Despite acknowledging the importance CEO succession, new research amongst U.S. organisations has found that a remarkable proportion have failed to put succession plans in place, an oversight that is symptomatic of a more widespread failures in talent management and leadership development.
Around half the boards of public, private and nonprofit corporations consider their efforts around CEO succession to be less-than effective and a similar proportion admit they have no succession plan in place.
The findings emerged from a series of surveys published by The National Association of Corporate Director's (NACD) research arm, The Center for Board Leadership, in collaboration with Mercer Delta Consulting.
What's more, the surveys reveal, a quarter of organisations acknowledge that their boards fall into "below acceptable" levels of CEO succession planning, despite directors identifying succession as among the leading concerns facing their companies.
For directors on public boards, CEO succession is the second-most critical board concern, up from last year's third, while for directors on private boards, it ranks as the third-most important issue, up from fifth last year.
Strategic planning and corporate performance were other issues high on the agenda for boards in 2006.
It is also clear that companies are increasingly feeling pressure to more effectively identify and develop executive talent, particularly when it comes to the senior leader.
These findings are compounded by the fact that fewer than 15 per cent of directors view their boards as "highly effective" in executive talent management and leadership development.
In fact, about half of all boards surveyed consider themselves less-than effective in the area of executive talent management and leadership development.
"This may be an opportunity for boards to make an investment in this area, which is necessary to develop and groom CEO-designate candidates internally," Roger W. Raber, NACD president and CEO, said.
According a study of best practice on CEO succession published by NACD last spring, the majority of boards voice a strong preference for developing internal candidates versus seeking a CEO replacement outside of the company.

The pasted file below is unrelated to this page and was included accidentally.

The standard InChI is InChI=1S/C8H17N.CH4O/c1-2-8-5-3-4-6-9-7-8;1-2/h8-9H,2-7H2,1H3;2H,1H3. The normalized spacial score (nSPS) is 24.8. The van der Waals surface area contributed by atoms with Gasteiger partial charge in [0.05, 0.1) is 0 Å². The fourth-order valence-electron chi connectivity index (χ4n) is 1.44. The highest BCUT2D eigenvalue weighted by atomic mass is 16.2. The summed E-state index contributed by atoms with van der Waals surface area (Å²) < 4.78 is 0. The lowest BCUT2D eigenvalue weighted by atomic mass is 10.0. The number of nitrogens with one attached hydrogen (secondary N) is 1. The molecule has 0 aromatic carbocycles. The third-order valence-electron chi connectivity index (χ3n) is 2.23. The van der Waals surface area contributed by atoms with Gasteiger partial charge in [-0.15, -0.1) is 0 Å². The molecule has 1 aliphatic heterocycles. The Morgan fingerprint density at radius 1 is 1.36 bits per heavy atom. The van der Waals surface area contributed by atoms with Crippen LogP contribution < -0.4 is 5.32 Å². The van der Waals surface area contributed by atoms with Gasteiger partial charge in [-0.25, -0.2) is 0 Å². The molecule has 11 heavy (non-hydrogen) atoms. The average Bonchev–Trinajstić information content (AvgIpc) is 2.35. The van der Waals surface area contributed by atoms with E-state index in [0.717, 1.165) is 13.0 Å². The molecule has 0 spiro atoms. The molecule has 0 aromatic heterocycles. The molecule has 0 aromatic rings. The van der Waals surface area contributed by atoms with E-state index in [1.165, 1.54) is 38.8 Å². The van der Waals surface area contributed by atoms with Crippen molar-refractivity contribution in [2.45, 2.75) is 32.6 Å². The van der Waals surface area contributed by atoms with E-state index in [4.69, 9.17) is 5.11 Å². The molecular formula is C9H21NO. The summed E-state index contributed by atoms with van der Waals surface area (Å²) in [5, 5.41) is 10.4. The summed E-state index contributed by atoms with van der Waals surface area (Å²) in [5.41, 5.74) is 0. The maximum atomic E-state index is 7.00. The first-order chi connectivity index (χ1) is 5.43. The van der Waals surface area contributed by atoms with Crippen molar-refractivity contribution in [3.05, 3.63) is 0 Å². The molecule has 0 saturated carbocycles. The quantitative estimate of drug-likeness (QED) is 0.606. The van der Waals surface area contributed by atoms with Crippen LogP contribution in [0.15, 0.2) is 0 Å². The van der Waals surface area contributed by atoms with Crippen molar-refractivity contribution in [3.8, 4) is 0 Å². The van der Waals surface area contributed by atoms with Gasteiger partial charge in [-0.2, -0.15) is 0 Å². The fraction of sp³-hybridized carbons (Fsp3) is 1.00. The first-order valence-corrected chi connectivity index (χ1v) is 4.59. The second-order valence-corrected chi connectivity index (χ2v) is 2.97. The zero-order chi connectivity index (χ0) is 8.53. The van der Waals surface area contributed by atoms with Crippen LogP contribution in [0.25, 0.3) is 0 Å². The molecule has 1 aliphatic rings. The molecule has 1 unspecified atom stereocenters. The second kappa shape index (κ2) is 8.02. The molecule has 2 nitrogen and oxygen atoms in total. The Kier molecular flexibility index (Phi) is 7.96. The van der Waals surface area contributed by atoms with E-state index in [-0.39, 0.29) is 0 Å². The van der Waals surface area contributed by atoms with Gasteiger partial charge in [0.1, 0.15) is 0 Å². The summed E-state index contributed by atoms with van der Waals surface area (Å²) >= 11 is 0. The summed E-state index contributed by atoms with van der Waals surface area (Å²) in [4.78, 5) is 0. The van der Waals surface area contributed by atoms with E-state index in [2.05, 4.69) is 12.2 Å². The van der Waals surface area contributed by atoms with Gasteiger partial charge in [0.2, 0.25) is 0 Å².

The report recommended CEO transitions should unfold over a minimum of a three- to five-year period, ensuring that directors have confidence they have the right leader for the company's future and avoiding putting in talent that hasn't had the broad development required to assume the CEO position.
"The risk highlighted in the 2006 Governance Survey is a clear gap between succession planning and leadership depth and the board's ability to address these issues," said Elise Walton, partner and head of Mercer Delta's corporate governance practice.
"For any corporation - public, private or nonprofit - best practices must be championed at the top, and that means even greater involvement at the board level.
The board always should have a plan from Day one, so a sudden vacancy doesn't create a crisis.," he added.
Yet if that sudden vacancy should arise, the research found that it is unlikely to be filled by somebody from an ethnic minority.
More than half of the directors of public and private companies surveyed said that their boards lacked ethnic diversity, yet more than a third do not think sex and ethnic diversity are important criteria for recruitment.
Only in the non-profit sector did more than half of board members deem sex and ethnic diversity as important criteria for board staffing.
"Nearly every company will require a diverse perspective in order to serve customers, execute a winning strategy and bring value to shareholders in this global economy," Roger Raber said.
"Therefore, diversity of gender and race on the board is as important as experiences and expertise in the board composition mix. Unfortunately, the diversity needed to anticipate customers' varying needs is surprisingly low on the priority list for public and private boardrooms."